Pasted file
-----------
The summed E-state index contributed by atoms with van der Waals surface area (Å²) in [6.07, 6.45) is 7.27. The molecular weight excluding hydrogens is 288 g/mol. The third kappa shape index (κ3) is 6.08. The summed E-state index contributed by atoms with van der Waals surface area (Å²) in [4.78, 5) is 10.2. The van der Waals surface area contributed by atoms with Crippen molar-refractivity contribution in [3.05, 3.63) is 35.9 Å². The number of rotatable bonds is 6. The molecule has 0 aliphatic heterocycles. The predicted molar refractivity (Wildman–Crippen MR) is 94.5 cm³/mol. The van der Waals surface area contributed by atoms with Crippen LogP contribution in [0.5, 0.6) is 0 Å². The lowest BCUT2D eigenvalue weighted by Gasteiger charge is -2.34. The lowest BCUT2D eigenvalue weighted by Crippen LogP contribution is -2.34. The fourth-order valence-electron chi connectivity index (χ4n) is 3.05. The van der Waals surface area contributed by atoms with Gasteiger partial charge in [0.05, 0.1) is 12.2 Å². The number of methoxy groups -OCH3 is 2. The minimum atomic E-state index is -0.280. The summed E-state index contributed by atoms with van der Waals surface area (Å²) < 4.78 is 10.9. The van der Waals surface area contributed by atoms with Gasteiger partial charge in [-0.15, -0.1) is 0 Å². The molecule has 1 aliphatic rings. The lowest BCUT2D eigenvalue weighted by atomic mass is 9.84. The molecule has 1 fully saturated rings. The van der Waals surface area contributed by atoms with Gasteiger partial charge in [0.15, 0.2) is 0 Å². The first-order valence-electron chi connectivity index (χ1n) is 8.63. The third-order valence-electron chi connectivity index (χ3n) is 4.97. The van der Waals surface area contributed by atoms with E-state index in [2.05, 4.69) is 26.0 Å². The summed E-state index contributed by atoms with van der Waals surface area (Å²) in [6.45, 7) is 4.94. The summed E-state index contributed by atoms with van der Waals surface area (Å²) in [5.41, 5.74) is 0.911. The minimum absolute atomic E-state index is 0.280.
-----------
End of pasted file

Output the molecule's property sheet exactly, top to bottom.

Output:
The summed E-state index contributed by atoms with van der Waals surface area (Å²) in [6.07, 6.45) is 7.27. The molecular weight excluding hydrogens is 288 g/mol. The third kappa shape index (κ3) is 6.08. The summed E-state index contributed by atoms with van der Waals surface area (Å²) in [4.78, 5) is 10.2. The van der Waals surface area contributed by atoms with Crippen molar-refractivity contribution in [3.05, 3.63) is 35.9 Å². The number of rotatable bonds is 6. The molecule has 0 aliphatic heterocycles. The predicted molar refractivity (Wildman–Crippen MR) is 94.5 cm³/mol. The van der Waals surface area contributed by atoms with Crippen LogP contribution in [0.5, 0.6) is 0 Å². The lowest BCUT2D eigenvalue weighted by Gasteiger charge is -2.34. The lowest BCUT2D eigenvalue weighted by Crippen LogP contribution is -2.34. The fourth-order valence-electron chi connectivity index (χ4n) is 3.05. The van der Waals surface area contributed by atoms with Gasteiger partial charge in [0.05, 0.1) is 12.2 Å². The number of methoxy groups -OCH3 is 2. The minimum atomic E-state index is -0.280. The summed E-state index contributed by atoms with van der Waals surface area (Å²) < 4.78 is 10.9. The van der Waals surface area contributed by atoms with Gasteiger partial charge in [-0.15, -0.1) is 0 Å². The molecule has 1 aliphatic rings. The lowest BCUT2D eigenvalue weighted by atomic mass is 9.84. The molecule has 1 fully saturated rings. The van der Waals surface area contributed by atoms with Gasteiger partial charge in [0.15, 0.2) is 0 Å². The first-order valence-electron chi connectivity index (χ1n) is 8.63. The third-order valence-electron chi connectivity index (χ3n) is 4.97. The van der Waals surface area contributed by atoms with E-state index in [2.05, 4.69) is 26.0 Å². The summed E-state index contributed by atoms with van der Waals surface area (Å²) in [6.45, 7) is 4.94. The summed E-state index contributed by atoms with van der Waals surface area (Å²) in [5.41, 5.74) is 0.911. The minimum absolute atomic E-state index is 0.280.